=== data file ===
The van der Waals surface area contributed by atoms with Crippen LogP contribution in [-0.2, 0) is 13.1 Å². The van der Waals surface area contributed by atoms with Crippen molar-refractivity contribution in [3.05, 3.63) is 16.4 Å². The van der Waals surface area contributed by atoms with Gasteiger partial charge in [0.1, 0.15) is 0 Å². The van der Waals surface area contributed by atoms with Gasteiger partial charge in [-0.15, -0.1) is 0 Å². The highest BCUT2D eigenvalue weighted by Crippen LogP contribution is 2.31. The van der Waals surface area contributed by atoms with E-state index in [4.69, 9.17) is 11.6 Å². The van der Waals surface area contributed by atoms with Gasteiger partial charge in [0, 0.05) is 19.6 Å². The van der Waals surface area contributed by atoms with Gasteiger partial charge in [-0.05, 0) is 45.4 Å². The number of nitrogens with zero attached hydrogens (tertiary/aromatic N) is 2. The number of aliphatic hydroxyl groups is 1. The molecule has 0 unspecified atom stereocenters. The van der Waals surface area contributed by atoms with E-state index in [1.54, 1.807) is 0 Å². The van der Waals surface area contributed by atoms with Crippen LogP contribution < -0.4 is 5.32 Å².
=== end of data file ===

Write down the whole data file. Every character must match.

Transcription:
The van der Waals surface area contributed by atoms with Crippen LogP contribution in [-0.2, 0) is 13.1 Å². The van der Waals surface area contributed by atoms with Crippen molar-refractivity contribution in [3.05, 3.63) is 16.4 Å². The van der Waals surface area contributed by atoms with Gasteiger partial charge in [0.1, 0.15) is 0 Å². The van der Waals surface area contributed by atoms with Gasteiger partial charge in [-0.15, -0.1) is 0 Å². The highest BCUT2D eigenvalue weighted by Crippen LogP contribution is 2.31. The van der Waals surface area contributed by atoms with E-state index in [4.69, 9.17) is 11.6 Å². The van der Waals surface area contributed by atoms with Gasteiger partial charge in [0, 0.05) is 19.6 Å². The van der Waals surface area contributed by atoms with Gasteiger partial charge in [-0.05, 0) is 45.4 Å². The number of nitrogens with zero attached hydrogens (tertiary/aromatic N) is 2. The number of aliphatic hydroxyl groups is 1. The molecule has 0 unspecified atom stereocenters. The van der Waals surface area contributed by atoms with E-state index in [1.54, 1.807) is 0 Å². The van der Waals surface area contributed by atoms with Crippen LogP contribution < -0.4 is 5.32 Å².